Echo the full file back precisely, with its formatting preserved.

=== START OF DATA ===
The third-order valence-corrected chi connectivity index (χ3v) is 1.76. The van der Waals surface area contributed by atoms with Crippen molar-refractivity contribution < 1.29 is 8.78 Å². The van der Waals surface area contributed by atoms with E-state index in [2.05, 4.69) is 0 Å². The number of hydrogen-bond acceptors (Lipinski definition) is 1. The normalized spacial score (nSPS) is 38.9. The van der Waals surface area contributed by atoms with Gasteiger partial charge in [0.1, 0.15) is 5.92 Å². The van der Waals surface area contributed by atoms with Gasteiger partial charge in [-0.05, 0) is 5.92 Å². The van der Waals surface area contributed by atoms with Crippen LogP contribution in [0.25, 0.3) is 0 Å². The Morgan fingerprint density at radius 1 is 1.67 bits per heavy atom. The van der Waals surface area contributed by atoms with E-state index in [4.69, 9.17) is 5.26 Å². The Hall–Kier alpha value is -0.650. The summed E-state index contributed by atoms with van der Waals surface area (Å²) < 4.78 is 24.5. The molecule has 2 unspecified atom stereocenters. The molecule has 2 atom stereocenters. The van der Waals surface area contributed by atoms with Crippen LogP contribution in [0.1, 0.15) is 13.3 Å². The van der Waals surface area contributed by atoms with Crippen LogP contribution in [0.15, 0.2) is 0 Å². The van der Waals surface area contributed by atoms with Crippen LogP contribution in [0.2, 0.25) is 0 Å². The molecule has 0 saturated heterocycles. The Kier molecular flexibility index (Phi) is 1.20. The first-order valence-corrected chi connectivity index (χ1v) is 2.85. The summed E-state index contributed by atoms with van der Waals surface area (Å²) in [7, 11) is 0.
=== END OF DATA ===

The third-order valence-corrected chi connectivity index (χ3v) is 1.76. The van der Waals surface area contributed by atoms with Crippen molar-refractivity contribution < 1.29 is 8.78 Å². The van der Waals surface area contributed by atoms with E-state index in [2.05, 4.69) is 0 Å². The number of hydrogen-bond acceptors (Lipinski definition) is 1. The normalized spacial score (nSPS) is 38.9. The van der Waals surface area contributed by atoms with Gasteiger partial charge in [0.1, 0.15) is 5.92 Å². The van der Waals surface area contributed by atoms with Gasteiger partial charge in [-0.05, 0) is 5.92 Å². The van der Waals surface area contributed by atoms with Crippen LogP contribution in [0.25, 0.3) is 0 Å². The Morgan fingerprint density at radius 1 is 1.67 bits per heavy atom. The van der Waals surface area contributed by atoms with E-state index in [4.69, 9.17) is 5.26 Å². The Hall–Kier alpha value is -0.650. The summed E-state index contributed by atoms with van der Waals surface area (Å²) < 4.78 is 24.5. The molecule has 2 unspecified atom stereocenters. The molecule has 2 atom stereocenters. The van der Waals surface area contributed by atoms with Crippen LogP contribution in [0.1, 0.15) is 13.3 Å². The van der Waals surface area contributed by atoms with Crippen LogP contribution in [0.15, 0.2) is 0 Å². The van der Waals surface area contributed by atoms with Crippen LogP contribution in [0.2, 0.25) is 0 Å². The molecule has 0 saturated heterocycles. The Kier molecular flexibility index (Phi) is 1.20. The first-order valence-corrected chi connectivity index (χ1v) is 2.85. The summed E-state index contributed by atoms with van der Waals surface area (Å²) in [7, 11) is 0.